Today I had a job where someone had a computer that wouldn’t turn on. Naturally my first thought is that this gonna be a problem with the power supply or at worst, motherboard failure.

Anyway I packed up a spare PSU and brought along my PSU tester and went off to see the problem machine.

First off I checked the actual power button, which did absolutely nothing. Then I checked the power supply which made the nice sparking when plugged in (which is a good thing) so there was definitely power flowing.

So then the next thing is I looked at is the power button and its connections. The clicker seemed alright, and the cable was plugged into the correct location. I completed the power button circuit by bridging both pins with a pair of pliers and bam, it fired up. Therefore the problem was traced down to either the power button, or the cable/plug on the other end.

Getting at the button was a little annoying (the case was really small and held together with plastic clips) but in the end we (my old man helped out) got there and found no apparent problems with the button itself. Something internally must’ve gone bust so to test the cable, we snipped the wires and bridged the circuit causing the computer to boot, thus proving that the switch was at fault.

From there there aren’t too many options; it’s an older machine, and I would highly doubt the exact button would be found at Dick Smith or Jaycar for that matter.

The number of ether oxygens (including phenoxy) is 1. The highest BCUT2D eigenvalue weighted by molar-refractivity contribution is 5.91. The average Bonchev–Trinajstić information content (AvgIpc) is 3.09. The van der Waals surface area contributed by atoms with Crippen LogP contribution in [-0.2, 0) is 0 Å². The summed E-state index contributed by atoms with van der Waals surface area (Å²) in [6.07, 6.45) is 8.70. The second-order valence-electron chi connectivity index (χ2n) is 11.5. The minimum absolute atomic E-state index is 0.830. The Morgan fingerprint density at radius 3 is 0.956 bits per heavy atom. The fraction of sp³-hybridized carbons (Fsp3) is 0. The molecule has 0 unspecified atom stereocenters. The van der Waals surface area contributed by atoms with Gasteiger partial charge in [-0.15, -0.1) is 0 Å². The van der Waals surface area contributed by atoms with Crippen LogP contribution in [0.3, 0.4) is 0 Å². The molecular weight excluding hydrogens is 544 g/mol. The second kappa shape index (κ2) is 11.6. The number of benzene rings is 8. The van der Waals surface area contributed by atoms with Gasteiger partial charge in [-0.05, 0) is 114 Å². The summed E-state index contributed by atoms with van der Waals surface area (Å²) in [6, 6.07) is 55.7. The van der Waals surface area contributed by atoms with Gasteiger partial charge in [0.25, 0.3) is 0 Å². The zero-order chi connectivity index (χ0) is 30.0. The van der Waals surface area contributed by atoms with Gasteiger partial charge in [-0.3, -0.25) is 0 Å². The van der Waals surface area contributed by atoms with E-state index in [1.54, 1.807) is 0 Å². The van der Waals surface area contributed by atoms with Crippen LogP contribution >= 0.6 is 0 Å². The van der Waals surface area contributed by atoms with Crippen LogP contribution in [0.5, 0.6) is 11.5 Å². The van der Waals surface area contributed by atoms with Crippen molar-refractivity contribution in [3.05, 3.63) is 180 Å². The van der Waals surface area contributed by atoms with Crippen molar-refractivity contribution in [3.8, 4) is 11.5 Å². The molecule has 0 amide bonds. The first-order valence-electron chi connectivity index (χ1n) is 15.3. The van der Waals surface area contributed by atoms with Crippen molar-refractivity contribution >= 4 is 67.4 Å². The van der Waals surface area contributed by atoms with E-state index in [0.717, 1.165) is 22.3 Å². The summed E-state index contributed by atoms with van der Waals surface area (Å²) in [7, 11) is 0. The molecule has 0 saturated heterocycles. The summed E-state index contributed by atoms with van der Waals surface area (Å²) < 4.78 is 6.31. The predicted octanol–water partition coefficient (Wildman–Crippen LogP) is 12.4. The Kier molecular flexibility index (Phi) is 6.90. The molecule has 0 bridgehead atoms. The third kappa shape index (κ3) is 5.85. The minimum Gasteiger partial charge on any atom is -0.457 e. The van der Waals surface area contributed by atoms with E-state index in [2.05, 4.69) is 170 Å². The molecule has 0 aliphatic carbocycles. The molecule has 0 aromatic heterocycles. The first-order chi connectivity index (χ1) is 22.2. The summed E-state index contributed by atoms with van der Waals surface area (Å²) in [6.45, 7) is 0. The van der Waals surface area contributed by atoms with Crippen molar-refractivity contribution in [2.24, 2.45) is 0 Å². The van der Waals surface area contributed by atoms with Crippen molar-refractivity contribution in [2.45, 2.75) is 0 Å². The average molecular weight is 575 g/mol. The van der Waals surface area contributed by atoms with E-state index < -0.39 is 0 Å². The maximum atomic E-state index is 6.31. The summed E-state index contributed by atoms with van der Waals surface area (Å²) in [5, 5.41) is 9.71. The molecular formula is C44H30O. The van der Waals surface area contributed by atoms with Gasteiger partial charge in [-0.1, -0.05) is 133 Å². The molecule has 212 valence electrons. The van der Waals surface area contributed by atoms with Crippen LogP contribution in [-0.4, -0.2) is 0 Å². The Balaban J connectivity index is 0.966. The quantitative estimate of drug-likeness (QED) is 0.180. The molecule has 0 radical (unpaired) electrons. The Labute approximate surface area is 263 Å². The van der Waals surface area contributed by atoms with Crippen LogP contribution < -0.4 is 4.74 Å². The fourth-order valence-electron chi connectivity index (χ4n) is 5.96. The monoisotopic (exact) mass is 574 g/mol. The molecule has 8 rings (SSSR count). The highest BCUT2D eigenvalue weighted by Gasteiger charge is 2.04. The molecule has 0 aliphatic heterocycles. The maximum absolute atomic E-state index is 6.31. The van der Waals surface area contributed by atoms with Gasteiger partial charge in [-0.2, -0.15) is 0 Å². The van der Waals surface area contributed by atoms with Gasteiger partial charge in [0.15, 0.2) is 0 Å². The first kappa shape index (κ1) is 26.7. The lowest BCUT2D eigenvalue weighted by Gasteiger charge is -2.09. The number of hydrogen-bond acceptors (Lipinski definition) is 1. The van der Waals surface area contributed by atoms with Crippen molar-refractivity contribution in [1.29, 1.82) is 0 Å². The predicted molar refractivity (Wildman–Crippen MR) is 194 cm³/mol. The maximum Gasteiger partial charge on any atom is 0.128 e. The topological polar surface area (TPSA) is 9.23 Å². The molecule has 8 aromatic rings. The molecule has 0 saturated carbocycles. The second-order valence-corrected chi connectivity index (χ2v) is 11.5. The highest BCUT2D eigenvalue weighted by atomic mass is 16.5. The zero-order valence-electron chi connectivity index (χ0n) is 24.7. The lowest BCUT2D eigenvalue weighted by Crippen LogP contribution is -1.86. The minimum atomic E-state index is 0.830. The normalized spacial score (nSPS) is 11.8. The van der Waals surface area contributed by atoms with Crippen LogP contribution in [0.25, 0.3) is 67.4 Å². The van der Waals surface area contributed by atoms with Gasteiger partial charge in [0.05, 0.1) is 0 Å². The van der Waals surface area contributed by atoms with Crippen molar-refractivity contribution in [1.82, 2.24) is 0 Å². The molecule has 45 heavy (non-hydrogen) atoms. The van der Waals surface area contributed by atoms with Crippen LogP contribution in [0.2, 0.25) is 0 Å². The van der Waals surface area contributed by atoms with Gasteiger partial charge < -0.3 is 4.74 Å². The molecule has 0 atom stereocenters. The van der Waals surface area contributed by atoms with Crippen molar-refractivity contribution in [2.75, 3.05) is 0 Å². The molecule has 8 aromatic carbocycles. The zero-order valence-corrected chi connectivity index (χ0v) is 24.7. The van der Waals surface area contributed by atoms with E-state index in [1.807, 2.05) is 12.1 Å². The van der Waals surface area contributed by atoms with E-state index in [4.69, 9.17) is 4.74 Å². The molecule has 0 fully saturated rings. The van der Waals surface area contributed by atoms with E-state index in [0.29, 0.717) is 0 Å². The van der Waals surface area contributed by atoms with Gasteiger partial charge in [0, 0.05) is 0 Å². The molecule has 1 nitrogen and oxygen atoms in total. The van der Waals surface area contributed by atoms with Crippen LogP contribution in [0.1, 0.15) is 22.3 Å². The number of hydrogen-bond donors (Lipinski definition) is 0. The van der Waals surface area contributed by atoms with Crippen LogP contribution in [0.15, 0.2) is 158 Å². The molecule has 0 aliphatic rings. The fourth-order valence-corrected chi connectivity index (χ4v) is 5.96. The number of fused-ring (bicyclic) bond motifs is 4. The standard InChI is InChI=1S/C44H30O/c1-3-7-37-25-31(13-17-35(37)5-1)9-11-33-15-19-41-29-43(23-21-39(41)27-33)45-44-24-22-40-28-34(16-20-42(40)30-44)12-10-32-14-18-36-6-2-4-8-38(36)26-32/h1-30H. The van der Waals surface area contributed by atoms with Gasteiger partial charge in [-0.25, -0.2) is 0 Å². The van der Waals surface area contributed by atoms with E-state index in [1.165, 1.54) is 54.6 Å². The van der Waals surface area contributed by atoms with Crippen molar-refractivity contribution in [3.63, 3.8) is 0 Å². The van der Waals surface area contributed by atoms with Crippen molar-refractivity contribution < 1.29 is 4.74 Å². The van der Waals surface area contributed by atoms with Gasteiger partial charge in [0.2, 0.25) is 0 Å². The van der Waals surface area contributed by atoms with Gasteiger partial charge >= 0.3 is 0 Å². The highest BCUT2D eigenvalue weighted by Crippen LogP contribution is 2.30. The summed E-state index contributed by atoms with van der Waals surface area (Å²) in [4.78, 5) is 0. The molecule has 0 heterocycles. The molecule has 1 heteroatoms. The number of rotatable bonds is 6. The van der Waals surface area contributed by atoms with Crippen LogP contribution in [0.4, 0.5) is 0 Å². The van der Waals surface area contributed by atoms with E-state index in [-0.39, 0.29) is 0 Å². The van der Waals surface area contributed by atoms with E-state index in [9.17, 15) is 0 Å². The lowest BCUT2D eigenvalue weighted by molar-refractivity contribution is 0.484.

Another option is to replace the case for about $50 or so, which isn’t too bad, though it may not work out considering the current case seems to be made for the hardware.

Dodgy option #1: get a new switch that doesn’t actually match but drill a hole or something into the case and wire it through.

Now dodgy option #2 is what I went for, and to be completely honest, I really think I’ve outdone myself this time; I realised when you plug in the power to the power supply, the fans spin up and turn off. This gave me an ingenious idea, I went into the BIOS and luckily it had the setting that enables the computer to turn on in the event of a power outage.

So basically I told the owner, pull the plug and plug it back in after a few seconds (so the capacitors drain) thus the BIOS thinks a power outage has occurred and on it goes; I’m amazed that I thought of it actually.

Anyway, its only temporary, but hopefully it will work until they get a new computer or maybe we find a replacement switch.